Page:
Unscheduled DNA synthesis was induced by procarcinogens in freshly isolated suspensions and primary cultures (6 days old) of hepatocytes on collagen membranes. Incorporation of [3H]thymidine in the presence of hydroxyurea was used to measure unscheduled DNA synthesis. When hepatocellular DNA was isolated on cesium chloride gradients, significant levels of unscheduled DNA synthesis were measured. Similar concentrations of procarcinogens elicited higher levels of unscheduled DNA synthesis in hepatocellular suspensions than in primary cultures. The results demonstrate that hepatocytes cultured on collagen membranes can metabolize chemical carcinogens. Suspensions of freshly isolated hepatocytes, however, are more active in procarcinogen metabolism than are those of primary cultures. The selective advantages of the two systems of hepatocytes can be utilized for the establishment of short-term in vitro screening systems of mutagens and carcinogens.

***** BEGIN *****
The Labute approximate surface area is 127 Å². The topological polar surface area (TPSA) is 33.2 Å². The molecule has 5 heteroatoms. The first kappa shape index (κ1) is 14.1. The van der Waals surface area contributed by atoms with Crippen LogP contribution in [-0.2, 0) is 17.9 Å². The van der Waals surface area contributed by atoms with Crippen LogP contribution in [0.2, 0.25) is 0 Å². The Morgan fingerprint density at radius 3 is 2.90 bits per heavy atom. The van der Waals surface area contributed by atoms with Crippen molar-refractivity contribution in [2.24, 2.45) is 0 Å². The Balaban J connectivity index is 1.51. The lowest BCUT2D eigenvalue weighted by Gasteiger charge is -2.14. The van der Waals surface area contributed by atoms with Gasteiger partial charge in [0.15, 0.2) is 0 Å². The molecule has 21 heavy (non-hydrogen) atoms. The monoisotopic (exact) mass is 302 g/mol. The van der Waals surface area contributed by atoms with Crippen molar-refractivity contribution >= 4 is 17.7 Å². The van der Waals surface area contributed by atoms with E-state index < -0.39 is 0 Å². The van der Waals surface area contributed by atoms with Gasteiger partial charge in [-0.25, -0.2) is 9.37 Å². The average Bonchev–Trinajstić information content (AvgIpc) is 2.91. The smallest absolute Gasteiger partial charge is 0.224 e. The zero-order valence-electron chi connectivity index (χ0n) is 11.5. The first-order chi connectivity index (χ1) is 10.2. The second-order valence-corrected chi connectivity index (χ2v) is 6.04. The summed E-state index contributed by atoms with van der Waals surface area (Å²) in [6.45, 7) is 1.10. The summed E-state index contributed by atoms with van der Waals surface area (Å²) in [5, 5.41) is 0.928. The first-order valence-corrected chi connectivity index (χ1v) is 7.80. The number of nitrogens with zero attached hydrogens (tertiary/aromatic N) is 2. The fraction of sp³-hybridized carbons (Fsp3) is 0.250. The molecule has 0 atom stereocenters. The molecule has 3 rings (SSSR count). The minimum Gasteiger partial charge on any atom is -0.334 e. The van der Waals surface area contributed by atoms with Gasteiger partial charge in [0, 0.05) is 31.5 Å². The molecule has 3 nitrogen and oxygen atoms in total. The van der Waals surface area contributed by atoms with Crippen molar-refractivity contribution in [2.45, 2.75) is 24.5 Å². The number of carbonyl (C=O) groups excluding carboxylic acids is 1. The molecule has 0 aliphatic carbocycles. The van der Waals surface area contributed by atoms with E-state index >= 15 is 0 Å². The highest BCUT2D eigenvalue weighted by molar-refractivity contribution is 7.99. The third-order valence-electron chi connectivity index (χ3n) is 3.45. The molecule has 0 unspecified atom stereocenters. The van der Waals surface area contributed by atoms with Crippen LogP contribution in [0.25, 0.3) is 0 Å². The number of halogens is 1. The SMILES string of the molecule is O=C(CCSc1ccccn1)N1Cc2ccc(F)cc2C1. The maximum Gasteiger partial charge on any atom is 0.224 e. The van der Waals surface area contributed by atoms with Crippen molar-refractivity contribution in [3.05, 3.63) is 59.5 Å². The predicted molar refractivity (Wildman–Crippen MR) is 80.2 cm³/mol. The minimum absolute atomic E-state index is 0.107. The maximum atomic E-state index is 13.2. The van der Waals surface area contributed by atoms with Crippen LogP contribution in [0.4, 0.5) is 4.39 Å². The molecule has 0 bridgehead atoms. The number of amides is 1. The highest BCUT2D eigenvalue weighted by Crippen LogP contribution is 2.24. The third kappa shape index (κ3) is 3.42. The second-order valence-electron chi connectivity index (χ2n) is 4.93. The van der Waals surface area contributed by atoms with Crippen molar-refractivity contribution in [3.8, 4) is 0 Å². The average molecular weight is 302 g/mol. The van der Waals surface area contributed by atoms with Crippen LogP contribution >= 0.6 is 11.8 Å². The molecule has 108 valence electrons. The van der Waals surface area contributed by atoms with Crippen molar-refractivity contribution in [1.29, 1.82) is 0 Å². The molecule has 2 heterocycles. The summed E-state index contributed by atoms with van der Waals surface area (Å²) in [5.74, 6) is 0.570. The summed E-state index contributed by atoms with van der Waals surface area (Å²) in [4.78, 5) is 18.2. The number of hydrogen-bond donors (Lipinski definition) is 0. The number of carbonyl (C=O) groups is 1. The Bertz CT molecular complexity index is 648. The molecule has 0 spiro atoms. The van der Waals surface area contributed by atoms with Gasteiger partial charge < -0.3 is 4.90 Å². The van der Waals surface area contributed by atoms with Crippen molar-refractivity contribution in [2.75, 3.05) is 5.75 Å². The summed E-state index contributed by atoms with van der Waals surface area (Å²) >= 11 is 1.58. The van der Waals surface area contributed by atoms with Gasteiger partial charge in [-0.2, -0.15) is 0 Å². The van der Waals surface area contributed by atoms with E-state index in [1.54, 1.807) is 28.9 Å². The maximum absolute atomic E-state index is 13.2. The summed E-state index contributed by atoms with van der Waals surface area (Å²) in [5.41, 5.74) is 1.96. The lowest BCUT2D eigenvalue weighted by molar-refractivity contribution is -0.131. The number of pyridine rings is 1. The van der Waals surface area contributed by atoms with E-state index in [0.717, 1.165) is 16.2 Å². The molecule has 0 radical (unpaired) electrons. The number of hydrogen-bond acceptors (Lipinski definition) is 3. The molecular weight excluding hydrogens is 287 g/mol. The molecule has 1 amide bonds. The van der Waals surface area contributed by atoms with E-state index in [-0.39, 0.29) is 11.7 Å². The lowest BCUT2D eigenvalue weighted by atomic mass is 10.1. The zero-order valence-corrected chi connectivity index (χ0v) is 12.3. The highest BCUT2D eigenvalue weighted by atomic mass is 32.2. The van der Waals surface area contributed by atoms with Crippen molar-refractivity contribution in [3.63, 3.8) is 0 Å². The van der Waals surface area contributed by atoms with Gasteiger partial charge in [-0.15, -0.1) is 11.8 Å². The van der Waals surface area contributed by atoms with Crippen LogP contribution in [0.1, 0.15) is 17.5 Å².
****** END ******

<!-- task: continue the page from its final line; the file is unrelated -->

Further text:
The work reported in this paper was supported in part by Grant CA-07175 from the National Cancer Institute.